Did you ever wonder why so many people fear going to a dentist? If you ever did choose to reflect on that phenomenon, you likely came to the conclusion that apprehension of experiencing pain — either from the actual dental work or from the sharp jolt of the needle providing local anesthesia — had something to do with it.
Turns out that the wise scholars at West Virginia University also wanted to know why roughly 50 percent of the American public acknowledges some fear about visiting a dentist, and some 20 percent of the general populace suffers high levels of dental phobia. After employing 927 researchers they came to the same conclusion.
“Fear of pain has been shown to be a critical component,” the researchers found, adding that “dental care-related fear and anxiety” is also due, in part, “to genetic influences inherited from parents.”
The notion that a prominent university saw fit to undertake a study of such proportion to reach a conclusion which seems quite elementary (to say the least!) would make for a rather entertaining news item, if not for the sobering fact that it was paid for with taxpayers’ money. No fewer than three National Institutes of Health (NIH) grants, totaling more than $3.5 million, were wasted on this study.
The Federal National Mortgage Association, better known as Fannie Mae, made headlines a few years ago when the federal government spent billions bailing it out during the 2008 financial crisis. While the federal government, for all practical purposes, currently owns the company, that may change fairly soon. President Donald Trump’s choice to become Treasury secretary, Steven Mnuchin, says that privatizing this company is high on his priority list.
In the meanwhile, as it awaits new ownership, Fannie Mae is moving to new headquarters, complete with three elegant enclosed glass bridges and rooftop decks with a view of downtown Washington. The rising expenses associated with the construction of this lavish building have already increased by more than 50 percent and, according to a government watchdog, the projected cost poses “significant financial and reputational risks” to the enterprise. The cost to Fannie Mae for the bridges alone (if and when they are built) is expected to reach $15 million — and the building itself is only being leased and doesn’t even belong to the mortgage giant!
With missing emails of the head of the Internal Revenue Service at the heart of congressional hearings amid a scandal over denying or delaying tax-exempt status to conservative groups, it is hardly unexpected that the IRS spent $12 million on an email archiving system. However, it turns out that while the federal agency paid subscription and renewal fees for two years for the service, the software to activate the program was never used.
According to the treasury inspector general for tax administration (TIGTA), the unused system was purchased “without first determining project infrastructure needs, integration requirements, business requirements, security and portal bandwidth, and whether the subscriptions were technologically feasible on the IRS enterprise.”
As it turned out, it wasn’t feasible after all.
Precisely what the head of the FBI’s Miami office had in mind when that government agency decided to install a wooden sculpture named Cedrus, weighing more than 15,000 pounds and standing 17 feet tall, in the lobby of their headquarters is anyone’s guess. But for 17 employees, the effects of the giant sculpture were very real as they suffered allergic reactions that were so severe they were unable to return to work, and one of them was hospitalized for 11 days. Ironically, among those who fell ill was the facility’s only nurse. When the FBI finally agreed to remove the offensive Cedrus, the total costs to the taxpayer — to purchase, install and then remove it — was some $1.2 million!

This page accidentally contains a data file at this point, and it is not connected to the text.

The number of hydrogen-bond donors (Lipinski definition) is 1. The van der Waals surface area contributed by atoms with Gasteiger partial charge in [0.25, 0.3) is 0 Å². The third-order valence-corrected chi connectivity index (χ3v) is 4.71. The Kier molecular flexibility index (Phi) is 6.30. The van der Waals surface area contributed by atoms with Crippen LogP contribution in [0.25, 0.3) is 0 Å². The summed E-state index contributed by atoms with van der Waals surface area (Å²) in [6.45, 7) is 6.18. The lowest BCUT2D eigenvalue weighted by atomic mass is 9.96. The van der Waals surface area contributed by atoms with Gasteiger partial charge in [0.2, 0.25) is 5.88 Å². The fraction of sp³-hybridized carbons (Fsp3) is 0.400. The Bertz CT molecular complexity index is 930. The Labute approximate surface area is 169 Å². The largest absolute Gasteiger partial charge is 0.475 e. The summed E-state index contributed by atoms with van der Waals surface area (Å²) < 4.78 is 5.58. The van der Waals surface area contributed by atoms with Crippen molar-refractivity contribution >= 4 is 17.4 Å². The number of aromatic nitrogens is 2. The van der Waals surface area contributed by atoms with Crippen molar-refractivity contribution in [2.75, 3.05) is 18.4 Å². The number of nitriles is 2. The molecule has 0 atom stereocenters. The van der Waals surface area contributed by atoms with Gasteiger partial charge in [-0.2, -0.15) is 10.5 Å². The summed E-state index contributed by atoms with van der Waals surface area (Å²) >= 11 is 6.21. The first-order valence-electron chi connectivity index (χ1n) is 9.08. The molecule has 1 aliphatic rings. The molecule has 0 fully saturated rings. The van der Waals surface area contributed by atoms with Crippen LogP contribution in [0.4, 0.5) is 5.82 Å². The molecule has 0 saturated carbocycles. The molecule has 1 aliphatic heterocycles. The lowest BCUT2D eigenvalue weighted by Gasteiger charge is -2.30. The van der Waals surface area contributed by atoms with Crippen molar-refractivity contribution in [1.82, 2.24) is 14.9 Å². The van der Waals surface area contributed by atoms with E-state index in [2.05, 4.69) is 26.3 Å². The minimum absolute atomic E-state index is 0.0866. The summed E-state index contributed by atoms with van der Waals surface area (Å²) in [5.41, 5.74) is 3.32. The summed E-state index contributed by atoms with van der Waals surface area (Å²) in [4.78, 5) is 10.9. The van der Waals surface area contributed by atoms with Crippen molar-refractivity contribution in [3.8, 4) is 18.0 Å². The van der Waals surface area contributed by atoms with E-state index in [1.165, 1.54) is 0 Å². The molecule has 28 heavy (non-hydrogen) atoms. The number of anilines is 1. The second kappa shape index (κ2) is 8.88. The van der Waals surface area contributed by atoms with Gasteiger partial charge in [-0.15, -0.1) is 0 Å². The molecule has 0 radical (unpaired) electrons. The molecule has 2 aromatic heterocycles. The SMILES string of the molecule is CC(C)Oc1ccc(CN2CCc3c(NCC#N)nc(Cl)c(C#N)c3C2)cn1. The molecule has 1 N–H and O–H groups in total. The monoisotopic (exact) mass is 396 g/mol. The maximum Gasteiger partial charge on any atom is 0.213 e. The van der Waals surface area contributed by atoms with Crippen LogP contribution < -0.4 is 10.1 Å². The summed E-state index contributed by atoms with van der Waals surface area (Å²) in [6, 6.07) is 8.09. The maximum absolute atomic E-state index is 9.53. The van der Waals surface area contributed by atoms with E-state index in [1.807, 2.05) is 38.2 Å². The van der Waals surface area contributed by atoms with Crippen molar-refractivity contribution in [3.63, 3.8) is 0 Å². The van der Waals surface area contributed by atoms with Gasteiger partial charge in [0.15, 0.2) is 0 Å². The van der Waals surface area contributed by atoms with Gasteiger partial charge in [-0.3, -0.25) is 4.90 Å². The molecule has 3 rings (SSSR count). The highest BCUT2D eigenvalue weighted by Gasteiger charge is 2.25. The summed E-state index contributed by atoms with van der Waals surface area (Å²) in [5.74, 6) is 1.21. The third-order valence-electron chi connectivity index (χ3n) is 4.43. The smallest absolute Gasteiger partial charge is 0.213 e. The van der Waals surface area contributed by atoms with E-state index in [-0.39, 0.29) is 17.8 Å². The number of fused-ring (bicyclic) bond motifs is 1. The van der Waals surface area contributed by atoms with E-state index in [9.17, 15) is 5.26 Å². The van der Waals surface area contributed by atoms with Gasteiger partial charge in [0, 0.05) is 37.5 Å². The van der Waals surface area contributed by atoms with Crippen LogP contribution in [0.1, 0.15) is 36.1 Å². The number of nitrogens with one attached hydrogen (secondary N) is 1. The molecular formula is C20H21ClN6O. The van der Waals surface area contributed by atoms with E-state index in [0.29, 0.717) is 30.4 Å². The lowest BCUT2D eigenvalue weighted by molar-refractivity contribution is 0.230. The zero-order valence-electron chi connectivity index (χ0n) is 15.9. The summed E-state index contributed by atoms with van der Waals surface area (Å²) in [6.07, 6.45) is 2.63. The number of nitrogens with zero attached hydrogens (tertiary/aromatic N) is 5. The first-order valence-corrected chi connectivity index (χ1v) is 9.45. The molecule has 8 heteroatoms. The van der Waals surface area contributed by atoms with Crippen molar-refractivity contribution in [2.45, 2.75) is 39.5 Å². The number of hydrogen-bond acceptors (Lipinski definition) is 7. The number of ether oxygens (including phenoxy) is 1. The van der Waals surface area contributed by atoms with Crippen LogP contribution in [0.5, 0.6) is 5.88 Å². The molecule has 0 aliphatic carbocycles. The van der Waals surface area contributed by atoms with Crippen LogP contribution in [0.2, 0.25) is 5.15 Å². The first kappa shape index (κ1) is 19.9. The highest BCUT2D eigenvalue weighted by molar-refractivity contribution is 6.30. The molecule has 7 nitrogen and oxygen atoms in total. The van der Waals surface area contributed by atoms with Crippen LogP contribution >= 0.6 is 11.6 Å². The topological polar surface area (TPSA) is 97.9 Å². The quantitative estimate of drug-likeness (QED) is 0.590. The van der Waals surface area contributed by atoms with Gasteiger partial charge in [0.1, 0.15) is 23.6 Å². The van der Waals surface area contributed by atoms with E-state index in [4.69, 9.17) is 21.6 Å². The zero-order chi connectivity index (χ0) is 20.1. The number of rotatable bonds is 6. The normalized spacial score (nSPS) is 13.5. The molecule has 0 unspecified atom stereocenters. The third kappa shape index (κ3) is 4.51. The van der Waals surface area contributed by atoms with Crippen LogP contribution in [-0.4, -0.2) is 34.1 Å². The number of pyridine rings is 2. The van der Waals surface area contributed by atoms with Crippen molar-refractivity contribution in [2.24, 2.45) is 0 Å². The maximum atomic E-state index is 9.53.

These are only some of the 50 examples of outrageous federal spending recently released by Senator Jeff Flake, a Republican from Arizona. Others include a $560,000 grant by the National Science Foundation that paid for a study researching how long a mudskipper fish can run on a treadmill, and a $650,000 grant that places “bluegill fish in tanks of water with treadmill-like swim tunnels to observe how they swim under various conditions.”
Flake says he has located more than $5 billion in inappropriate spending by the U.S. government. Perhaps the most telling are the statistics cited by the report that the feds spend more money on PR activities than they do on contracts and employees. Yet, despite the astronomical amounts spent by the feds seeking to toot their own horn, according to a recent poll by the Pew Research Center, only 19 percent of those polled say they can trust the government always or most of the time, and only 20 percent would describe government programs as being well run.
Even in times of plenty, wasting taxpayers’ money is indefensible. At a time when so many Americans are unable to pay ballooning health-care costs, a crisis which many believe is a direct outcome of the Obamacare fiasco, and many of this country’s roads, bridges and airports are in desperate need of overhaul, and, to top it off, a whopping 6 percent of the U.S. budget — $223 billion in 2015 — goes to pay interest on the national debt, the disgraceful waste of taxpayers’ money is a crime.
It is high time that these shameful political shenanigans come to an end, and the funds collected by the IRS from hard-working Americans are used for the right purposes.